Better To Be Seen Than Herd:  Passive Investment Vehicles – What You Don’t Know CAN Hurt You

Better To Be Seen Than Herd: Passive Investment Vehicles – What You Don’t Know CAN Hurt You

Learn About Active vs. Passive Investment Vehicles Here.


By: Will Martin, CFA
Senior Managing Director & Investment Strategist at Three Bell Capital


Although index and exchange-traded funds (“ETF’s”) have been around for 25+ years, money has absolutely poured into these investment vehicles (and conversely out of actively-managed funds) in the nine years following the 2008 Financial Crisis.

Many investors and investment companies that provide or allocate to these passive ETF’s and index funds, do so with an almost religious fervor, believing wholeheartedly that it is “impossible to beat the market”, so one should just “own the market” and give up on active investment strategies and vehicles entirely.

“…ETF’s are not Olympic-caliber investments. They are participation ribbons.”

The rationale for this mentality is understandably alluring. Passive investment vehicles are typically cheaper to own, highly tax efficient, and post-Financial Crisis, have generally outperformed active investments on the upside net of fees. Not only that, but the proliferation of “roboadvisors” has made it very easy for investors to create and manage their own passive investment allocations without any professional advice or assistance, further lowering costs.

So, if all it takes to be an Olympic-caliber investor is to create a set it and forget it, auto-rebalanced ETF allocation, and just let it ride for all time, why wouldn’t everyone simply do so? Because ETF’s are not Olympic-caliber investments. They are participation ribbons.

In this edition of Cutting Through the Noise, we take a good, hard, honest look at some of the serious and almost universally underappreciated potential pitfalls associated with passive investment vehicles:

  1. Market cap weighting can lead to price anomalies and a lack of price discovery which could inflame an already overvalued market,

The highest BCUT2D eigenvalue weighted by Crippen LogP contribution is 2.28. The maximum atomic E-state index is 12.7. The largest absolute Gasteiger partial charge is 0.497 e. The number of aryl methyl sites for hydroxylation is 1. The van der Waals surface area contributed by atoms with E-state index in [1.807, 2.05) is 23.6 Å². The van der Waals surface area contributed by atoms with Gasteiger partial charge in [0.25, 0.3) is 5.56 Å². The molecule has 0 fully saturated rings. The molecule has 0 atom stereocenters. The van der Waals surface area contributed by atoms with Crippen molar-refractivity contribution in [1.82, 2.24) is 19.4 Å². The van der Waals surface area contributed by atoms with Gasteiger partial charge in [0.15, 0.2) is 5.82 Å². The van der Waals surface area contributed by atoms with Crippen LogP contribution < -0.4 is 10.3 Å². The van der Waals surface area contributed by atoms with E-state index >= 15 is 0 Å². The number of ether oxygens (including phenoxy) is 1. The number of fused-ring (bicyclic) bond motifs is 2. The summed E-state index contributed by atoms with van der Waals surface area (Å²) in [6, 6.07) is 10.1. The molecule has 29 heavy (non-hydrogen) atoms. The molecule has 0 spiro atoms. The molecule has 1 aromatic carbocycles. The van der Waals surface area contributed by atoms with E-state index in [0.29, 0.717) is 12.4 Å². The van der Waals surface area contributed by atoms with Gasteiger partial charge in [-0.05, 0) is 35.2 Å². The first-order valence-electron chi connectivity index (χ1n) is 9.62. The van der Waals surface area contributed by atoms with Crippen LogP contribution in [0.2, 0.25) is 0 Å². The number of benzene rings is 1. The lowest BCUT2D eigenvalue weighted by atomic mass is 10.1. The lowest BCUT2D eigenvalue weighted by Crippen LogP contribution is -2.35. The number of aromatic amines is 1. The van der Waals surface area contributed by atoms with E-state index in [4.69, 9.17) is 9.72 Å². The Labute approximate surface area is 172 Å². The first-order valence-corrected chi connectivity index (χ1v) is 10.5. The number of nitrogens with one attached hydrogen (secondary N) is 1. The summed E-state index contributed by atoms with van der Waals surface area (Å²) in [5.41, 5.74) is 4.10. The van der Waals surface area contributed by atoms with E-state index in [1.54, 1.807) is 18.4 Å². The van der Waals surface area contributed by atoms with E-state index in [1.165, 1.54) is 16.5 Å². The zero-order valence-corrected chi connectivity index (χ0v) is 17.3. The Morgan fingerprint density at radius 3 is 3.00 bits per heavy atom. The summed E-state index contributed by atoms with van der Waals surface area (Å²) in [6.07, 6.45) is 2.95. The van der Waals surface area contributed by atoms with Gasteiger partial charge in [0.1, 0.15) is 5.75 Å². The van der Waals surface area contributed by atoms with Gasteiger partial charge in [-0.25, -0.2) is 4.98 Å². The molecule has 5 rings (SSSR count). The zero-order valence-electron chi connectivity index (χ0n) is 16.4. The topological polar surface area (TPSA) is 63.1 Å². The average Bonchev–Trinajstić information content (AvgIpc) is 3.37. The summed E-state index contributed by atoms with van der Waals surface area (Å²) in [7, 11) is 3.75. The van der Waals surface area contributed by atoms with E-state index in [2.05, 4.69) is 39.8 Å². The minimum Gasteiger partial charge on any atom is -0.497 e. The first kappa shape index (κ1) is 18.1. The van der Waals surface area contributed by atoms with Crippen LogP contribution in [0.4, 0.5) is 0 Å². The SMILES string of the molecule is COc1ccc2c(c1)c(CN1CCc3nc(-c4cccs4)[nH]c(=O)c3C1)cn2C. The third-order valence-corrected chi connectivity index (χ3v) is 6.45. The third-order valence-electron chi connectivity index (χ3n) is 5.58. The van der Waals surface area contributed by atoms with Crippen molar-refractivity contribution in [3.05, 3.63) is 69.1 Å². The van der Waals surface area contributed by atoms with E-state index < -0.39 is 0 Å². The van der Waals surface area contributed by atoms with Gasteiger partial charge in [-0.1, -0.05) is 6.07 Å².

2. Overcrowded and undisciplined investing on the upside can lead to increased volatility on downside when the market eventually corrects, and
  3. ETF’s in particular carry a degree of structural risk that have systemic market ramifications if the stock market drops precipitously.

Let’s dive in…

How Did We Get Here?

In order to appreciate the oft-hidden flaws inherent in passive investment vehicles, you must first understand the history behind how we got here, namely why did passive investment vehicles exponentially proliferate over the last decade?

Following the Financial Crisis, stock index funds and ETFs, with their low fees and unfettered upside exposure, responded immediately and positively when the Fed and US Government brandished double-barreled fiscal and monetary bazookas and more or less forced the stock market higher with a combination of ultra-low interest rates and financial stimulus.

“This dynamic has facilitated an unprecedented $1 trillion+ transfer of assets from active to passive investment vehicles.”

By contrast, during that same time frame, active managers were exercising prudence, still reeling from the recent, dramatic and rapid drop in portfolio values. As a result, they were maintaining higher levels of cash and allocating to higher-quality, fundamentally sound securities.

The net result was that indexes led almost all active fund managers coming off the 2009 market bottom, and actively managed funds, with their comparatively higher fees and more conservative investment strategies, have yet to close the gap. This dynamic has facilitated an unprecedented $1 trillion+ transfer of assets from active to passive investment vehicles.

How quickly we forget that active management had significantly outperformed through the down market, and that sort of critical analysis and resultant positioning is rapidly becoming more and more relevant in this relatively overvalued market.  We will take a deeper look into the historical performance comparing active and passive investing styles next month.

“The active manager sells the portfolio’s holdings when money leaves their fund, which puts the most downward selling pressure on their largest and most active holdings.”

The chart below illustrates the asset flows with startling clarity, with passive vehicles (index funds and ETFs) taking in about $1.4 trillion, and active funds losing approximately $1.2 trillion over the past 10 years:

Let’s consider an example that illustrates the negative effects this transition can and has had on active managers’ ability to properly value underlying fund investments.

Assume a money manager has to pick between two nearly identical companies within the same industry. One is included in the S&P 500, while the other is not. Active managers will typically buy the cheaper company that is not in the index, because they are getting the same earnings stream with similar management quality, at a cheaper price. The company that is included in the index, however, ends up being priced substantially higher, not because its better, but because it is included in an index to which capital is being allocated.